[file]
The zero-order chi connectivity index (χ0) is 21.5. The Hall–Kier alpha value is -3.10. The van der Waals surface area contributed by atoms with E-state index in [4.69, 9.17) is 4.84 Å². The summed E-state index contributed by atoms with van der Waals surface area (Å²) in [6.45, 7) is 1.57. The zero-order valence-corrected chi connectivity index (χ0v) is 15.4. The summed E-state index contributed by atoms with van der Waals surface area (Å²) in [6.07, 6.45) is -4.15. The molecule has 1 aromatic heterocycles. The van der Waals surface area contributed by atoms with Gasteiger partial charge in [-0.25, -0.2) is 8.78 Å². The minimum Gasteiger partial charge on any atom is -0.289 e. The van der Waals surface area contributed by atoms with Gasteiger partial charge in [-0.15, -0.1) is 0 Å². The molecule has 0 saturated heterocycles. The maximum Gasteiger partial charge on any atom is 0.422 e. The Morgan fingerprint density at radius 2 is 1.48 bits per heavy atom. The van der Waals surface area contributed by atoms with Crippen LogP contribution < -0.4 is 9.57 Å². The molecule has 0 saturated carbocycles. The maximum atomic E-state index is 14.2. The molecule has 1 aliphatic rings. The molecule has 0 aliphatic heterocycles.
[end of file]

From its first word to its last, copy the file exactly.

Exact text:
The zero-order chi connectivity index (χ0) is 21.5. The Hall–Kier alpha value is -3.10. The van der Waals surface area contributed by atoms with E-state index in [4.69, 9.17) is 4.84 Å². The summed E-state index contributed by atoms with van der Waals surface area (Å²) in [6.45, 7) is 1.57. The zero-order valence-corrected chi connectivity index (χ0v) is 15.4. The summed E-state index contributed by atoms with van der Waals surface area (Å²) in [6.07, 6.45) is -4.15. The molecule has 1 aromatic heterocycles. The van der Waals surface area contributed by atoms with Gasteiger partial charge in [-0.25, -0.2) is 8.78 Å². The minimum Gasteiger partial charge on any atom is -0.289 e. The van der Waals surface area contributed by atoms with Gasteiger partial charge in [-0.15, -0.1) is 0 Å². The molecule has 0 saturated heterocycles. The maximum Gasteiger partial charge on any atom is 0.422 e. The Morgan fingerprint density at radius 2 is 1.48 bits per heavy atom. The van der Waals surface area contributed by atoms with Crippen LogP contribution < -0.4 is 9.57 Å². The molecule has 0 saturated carbocycles. The maximum atomic E-state index is 14.2. The molecule has 1 aliphatic rings. The molecule has 0 aliphatic heterocycles.